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Environmental Science and Studies

Testing the Water

September 18, 2012
Sam Hartman ’13 and Dr. Christian Krahforst conduct water quality studies in Talbot County.

When the Eastern Shore town of Easton asked for an analysis of the Tanyard Branch watershed, Washington College partnered with the Midshore RiverKeeper Conservancy to complete this project. Sam Hartman ’13 and Christian Krahforst, a Mellon Foundation Postdoctoral Fellow, took on the challenge.

The objective was to identify factors that contribute pollutant loads to the Tanyard Branch watershed and observe water quality, comparing data to local and national standards. In this way, any critically failing areas of the watershed could be determined.

Data suggested that high levels of bacteria may be a significant problem in the Tanyard Branch watershed. Almost all of the enterococci standards were exceeded, indicating an unhealthy level of pathogens in the water. TSS (total suspended solids), as well as DO (dissolved oxygen) content and pH levels, were well below standard levels.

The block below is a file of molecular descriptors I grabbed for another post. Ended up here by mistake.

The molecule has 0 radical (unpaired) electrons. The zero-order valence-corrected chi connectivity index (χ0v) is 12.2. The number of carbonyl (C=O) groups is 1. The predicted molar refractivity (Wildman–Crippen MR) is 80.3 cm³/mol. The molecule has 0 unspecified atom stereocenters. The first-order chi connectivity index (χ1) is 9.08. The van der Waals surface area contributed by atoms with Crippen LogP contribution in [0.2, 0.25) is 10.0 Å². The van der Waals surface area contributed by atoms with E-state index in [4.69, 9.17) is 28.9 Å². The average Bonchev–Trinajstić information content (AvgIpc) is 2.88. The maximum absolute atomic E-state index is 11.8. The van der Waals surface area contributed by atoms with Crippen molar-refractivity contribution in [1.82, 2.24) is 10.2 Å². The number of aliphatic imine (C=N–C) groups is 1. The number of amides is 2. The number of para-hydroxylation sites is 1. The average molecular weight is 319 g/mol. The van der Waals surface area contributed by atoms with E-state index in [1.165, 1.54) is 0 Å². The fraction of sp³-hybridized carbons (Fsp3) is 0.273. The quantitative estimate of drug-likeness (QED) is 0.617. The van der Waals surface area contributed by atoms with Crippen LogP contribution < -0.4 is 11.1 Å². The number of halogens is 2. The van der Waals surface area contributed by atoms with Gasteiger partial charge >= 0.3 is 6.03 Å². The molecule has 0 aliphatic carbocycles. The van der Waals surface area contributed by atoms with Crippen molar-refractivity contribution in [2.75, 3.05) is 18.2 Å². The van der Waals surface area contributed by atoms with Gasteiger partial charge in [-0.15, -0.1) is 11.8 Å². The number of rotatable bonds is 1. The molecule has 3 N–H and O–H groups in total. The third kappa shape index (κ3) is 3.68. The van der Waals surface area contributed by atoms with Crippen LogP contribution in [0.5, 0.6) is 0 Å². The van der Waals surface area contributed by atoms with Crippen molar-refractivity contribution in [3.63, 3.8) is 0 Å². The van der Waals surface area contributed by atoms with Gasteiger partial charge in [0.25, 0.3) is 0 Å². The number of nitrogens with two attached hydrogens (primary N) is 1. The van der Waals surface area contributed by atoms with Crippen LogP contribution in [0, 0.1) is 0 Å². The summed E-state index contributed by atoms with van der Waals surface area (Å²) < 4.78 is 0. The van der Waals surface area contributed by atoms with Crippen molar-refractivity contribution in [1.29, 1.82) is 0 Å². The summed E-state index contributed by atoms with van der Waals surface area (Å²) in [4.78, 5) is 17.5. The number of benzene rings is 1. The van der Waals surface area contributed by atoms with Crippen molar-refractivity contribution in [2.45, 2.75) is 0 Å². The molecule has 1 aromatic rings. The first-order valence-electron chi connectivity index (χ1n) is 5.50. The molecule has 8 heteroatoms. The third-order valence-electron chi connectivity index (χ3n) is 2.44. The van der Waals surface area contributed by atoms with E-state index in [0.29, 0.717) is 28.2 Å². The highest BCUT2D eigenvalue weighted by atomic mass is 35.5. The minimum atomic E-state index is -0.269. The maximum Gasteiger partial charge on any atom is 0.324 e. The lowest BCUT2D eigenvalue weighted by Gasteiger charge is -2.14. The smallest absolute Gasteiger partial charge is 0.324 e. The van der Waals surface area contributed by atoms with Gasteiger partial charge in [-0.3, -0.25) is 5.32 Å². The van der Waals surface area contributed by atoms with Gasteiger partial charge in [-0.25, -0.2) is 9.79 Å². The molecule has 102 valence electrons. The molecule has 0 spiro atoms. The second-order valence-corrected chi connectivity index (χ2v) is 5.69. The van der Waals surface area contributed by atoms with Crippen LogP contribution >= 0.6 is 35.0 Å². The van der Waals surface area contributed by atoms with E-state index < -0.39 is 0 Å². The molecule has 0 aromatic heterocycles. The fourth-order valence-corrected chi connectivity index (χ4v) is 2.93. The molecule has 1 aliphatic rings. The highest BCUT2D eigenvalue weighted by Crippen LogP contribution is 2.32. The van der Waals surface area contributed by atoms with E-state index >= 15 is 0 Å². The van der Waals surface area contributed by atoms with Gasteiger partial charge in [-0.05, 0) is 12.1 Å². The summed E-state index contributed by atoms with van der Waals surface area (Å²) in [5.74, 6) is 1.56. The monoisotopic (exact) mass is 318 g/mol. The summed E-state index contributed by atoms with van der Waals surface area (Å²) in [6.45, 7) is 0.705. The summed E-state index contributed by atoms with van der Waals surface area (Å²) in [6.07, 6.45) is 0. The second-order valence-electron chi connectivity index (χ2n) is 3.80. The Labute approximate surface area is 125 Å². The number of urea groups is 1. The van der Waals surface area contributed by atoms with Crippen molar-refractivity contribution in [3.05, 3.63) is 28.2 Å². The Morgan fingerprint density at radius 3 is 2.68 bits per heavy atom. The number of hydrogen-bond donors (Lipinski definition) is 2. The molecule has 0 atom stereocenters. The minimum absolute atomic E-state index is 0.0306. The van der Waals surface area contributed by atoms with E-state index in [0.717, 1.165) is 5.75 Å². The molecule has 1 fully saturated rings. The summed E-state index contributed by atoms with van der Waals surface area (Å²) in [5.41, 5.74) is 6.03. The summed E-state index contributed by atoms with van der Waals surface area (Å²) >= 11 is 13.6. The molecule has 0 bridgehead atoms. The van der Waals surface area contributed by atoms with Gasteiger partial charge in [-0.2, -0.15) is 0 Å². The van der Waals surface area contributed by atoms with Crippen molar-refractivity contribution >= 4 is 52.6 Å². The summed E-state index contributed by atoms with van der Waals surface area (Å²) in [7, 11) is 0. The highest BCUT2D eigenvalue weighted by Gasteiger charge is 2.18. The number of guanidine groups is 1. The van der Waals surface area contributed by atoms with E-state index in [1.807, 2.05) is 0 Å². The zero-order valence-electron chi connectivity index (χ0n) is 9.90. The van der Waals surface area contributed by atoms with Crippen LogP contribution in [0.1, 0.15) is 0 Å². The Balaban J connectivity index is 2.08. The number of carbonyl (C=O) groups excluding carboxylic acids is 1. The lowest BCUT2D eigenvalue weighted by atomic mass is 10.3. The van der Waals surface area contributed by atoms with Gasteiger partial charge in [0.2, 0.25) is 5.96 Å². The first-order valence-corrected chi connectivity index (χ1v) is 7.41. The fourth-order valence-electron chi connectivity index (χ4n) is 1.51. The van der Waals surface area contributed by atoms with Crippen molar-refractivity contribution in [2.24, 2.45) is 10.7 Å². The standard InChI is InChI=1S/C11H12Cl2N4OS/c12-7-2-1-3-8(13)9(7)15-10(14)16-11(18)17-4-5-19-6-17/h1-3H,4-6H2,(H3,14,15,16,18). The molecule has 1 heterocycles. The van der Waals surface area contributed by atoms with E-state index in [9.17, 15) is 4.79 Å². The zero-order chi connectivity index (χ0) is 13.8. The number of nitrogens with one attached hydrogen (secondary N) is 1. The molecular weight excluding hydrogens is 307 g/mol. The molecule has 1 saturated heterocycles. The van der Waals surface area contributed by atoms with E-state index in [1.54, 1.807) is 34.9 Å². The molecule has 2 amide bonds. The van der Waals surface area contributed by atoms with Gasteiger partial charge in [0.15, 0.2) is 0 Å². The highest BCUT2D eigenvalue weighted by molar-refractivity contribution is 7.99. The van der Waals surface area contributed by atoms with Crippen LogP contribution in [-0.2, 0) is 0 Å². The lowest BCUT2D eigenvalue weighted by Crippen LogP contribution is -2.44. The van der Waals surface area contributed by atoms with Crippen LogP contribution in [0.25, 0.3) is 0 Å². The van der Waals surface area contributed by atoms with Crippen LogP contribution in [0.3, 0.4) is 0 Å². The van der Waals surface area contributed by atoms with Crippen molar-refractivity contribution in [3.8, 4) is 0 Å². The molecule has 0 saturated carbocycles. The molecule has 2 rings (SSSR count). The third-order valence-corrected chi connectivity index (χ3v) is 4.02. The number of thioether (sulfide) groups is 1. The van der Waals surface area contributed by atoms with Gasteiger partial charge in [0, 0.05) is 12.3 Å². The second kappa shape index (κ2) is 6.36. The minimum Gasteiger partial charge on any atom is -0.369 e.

This summer research project has proven to be extremely beneficial to the town of Easton.

“The high amount of indicator bacteria in the watershed could be problematic for residents of the town of Easton, especially those at more critical risk or who have prolonged exposure,” notes Hartman. “Our results suggest further evaluation of the source of bacteria in the Tanyard Branch. Data from this effort will be used to design implementation measures to improve water quality, such as natural water filtration systems or rain barrels and surface sand filters.”

 


Last modified on Sep. 18th, 2012 at 12:51pm by Marcia Landskroener.